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A prominent eye surgeon, campaigner for safety glass, and prime mover in the reorganisation of the Order of St John, Sir Randal Elliott, died yesterday after a short illness.
Sir Randal, 87, was educated in Wellington, Havelock North, Wanganui and Otago, and graduated with his medical degree in 1947.
He worked at Wellington Hospital before heading to London, where he worked as an ophthalmic surgeon before heading back to New Zealand.
He returned to Wellington Hospital and stayed there for more than 30 years.
Sir Randal was also chancellor of St John and in 1987 was made Bailiff Grand Cross of the Order, the highest honour within St John.
It was the same honour awarded to his father, Sir James Elliott in 1955. The honour of Bailiff Grand Cross was limited to 21 people in the world at any one time.
St John said the death of Sir Randal would leave a great void and his legacy was a unified national organisation running the best ambulance service in the world with the highest standards of first aid, patient care, training and event management.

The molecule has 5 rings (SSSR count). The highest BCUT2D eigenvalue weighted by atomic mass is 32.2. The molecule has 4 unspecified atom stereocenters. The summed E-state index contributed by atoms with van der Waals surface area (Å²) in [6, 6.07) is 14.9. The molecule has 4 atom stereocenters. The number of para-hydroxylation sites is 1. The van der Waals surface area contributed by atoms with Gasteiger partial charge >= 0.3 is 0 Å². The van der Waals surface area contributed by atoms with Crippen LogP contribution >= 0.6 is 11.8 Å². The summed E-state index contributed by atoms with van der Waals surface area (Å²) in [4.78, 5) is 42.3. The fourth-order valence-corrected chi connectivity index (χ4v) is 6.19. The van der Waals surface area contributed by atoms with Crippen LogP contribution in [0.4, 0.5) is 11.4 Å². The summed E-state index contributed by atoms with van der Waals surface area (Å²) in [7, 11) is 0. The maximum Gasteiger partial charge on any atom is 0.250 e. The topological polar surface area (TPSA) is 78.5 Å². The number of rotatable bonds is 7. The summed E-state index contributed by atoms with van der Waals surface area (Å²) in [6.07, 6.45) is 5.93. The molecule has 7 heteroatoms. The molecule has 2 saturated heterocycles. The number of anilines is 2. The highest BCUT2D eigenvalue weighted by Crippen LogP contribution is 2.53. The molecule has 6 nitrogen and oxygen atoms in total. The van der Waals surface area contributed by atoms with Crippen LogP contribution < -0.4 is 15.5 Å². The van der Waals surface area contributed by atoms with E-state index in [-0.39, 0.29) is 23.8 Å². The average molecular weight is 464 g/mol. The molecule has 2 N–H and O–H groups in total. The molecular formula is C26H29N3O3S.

During World War 2 Sir Randal served with the 1st Battalion, Wellington Regiment, and then the Otago University Medical Corps. He was later a medical officer with the Royal New Zealand Air Force where he became a group captain and served in the Pacific hot spots of Sarawak, Sabah, Malaya and Vietnam.
He was also chairman and president of the New Zealand Medical Association and president of the Ophthalmological Society and the Medico-Legal Society.
He was president of the Wellington Club and the Road Safety Trust and played a part in making laminated windscreens compulsory in cars and banning plate-glass or mesh-glass in public areas because of the danger to people walking into them.
In 1949 he married Pauline Young, who died last year.
He was knighted in 1977.
Sir Randal is survived by seven children and 14 grandchildren.